Where can you see a dental set that cleaned the teeth of royalty, or a massive dental cabinet built specifically for the Centennial Exhibit of 1876? At the National Dental Museum on the grounds of the University of Maryland, Baltimore.
On Thursday, June 4, a team from Benco Dental traveled to Baltimore to help host the Lucy Hobbs Project annual celebration. I got to be part of that group and when we weren’t helping, we were checking out the dental treasures in the museum. I enjoyed it so much, I went back early that evening, before the cocktail party that was scheduled there. I wanted to visit the museum early and often.
The museum is in an historic, although unassuming, brick building on the campus of the University of Maryland. The rooms inside the museum are filled with artifacts, sounds and informative displays. Children and adults learn about proper oral hygiene and dental forensics, along with the history of dentistry.
The first floor of the museum contains displays of antique dental instruments, and dental cleaning products like mouthwashes and toothpaste. It also has instructive videos, a jukebox that plays vintage dental commercials and vintage toys that allowed children to play at being a dentist.
My favorite displays were the set of Queen Victoria’s dental instruments that her dentist used to clean the Queen’s teeth, along with a display of various porcelain jars of tooth paste, endorsed by Queen Victoria and adorned with her face. I also liked the tooth-shaped display housing various vintage jars of tooth paste; the graphics and fonts on each one were varied and very decorative, especially when you consider they only held humble tooth paste.
The museum consists of two levels and there was quite a display leading up to the second floor – a three-tier acrylic and metal display, each round platform holding a metal dental chair, each older and more ornate than the last, upholstered in rich, colored velvet and some additionally decorated with fringe.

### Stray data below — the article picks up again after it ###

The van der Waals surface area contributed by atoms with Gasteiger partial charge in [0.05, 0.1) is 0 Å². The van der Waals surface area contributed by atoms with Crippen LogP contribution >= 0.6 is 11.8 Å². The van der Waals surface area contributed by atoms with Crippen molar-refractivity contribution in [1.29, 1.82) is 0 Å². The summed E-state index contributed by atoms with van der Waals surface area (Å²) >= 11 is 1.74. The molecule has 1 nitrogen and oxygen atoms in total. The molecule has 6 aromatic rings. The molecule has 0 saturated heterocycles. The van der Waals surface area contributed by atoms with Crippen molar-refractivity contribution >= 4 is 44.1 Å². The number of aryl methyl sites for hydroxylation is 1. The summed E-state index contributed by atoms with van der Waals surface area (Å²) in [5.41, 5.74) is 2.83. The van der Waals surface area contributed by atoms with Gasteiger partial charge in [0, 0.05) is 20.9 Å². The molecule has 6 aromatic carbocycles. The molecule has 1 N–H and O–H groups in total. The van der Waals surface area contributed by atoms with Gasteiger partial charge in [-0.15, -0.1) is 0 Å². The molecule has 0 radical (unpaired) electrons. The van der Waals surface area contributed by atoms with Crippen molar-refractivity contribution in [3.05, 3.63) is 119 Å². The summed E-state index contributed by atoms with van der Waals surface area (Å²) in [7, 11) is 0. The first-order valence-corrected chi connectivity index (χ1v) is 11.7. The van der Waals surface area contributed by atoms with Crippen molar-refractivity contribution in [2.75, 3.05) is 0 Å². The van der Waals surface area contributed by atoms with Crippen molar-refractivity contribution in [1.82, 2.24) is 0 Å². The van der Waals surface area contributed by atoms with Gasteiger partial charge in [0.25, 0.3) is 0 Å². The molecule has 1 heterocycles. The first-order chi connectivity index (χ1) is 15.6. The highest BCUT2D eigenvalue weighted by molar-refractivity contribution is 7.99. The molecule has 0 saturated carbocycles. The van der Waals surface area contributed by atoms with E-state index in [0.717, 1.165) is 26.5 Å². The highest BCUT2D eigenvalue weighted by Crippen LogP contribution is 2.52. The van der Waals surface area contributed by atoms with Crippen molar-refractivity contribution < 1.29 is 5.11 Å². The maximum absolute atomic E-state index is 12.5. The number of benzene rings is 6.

The first few times I went up the stairs to the second floor of the museum, I failed to notice the stairs themselves. On about the third time, I finally looked at the stairs themselves and noticed that embedded in each newel post at the both the top and bottom of the stairs are the tops of various porcelain jars of tooth paste and every other baluster is actually a scaler!
The second floor hosts probably the most famous dentures in American history; the museum boasts one of President George Washington’s dentures made by New York dentist Dr. John Greenwood. The dentures and their history are situated in a special room with reproductions of paintings of the famous first President, showing the advancement of his dental problems.
Throughout the museum were antique dental tools, guaranteed to fascinate and repel the viewer. I stared at a display filled with various kinds of dental keys – a dental implement invented for no other use than to remove infected teeth from the mouth of a patient. A tool that saw a lot of use in an era prior to modern cavity-filling (and tooth-saving) techniques.
The museum is filled with many interesting artifacts of dentistry, plenty of history, lore, and information to tempt any student of the dental arts into spending an educational afternoon there. I encourage everyone make the trip to Baltimore and visit it.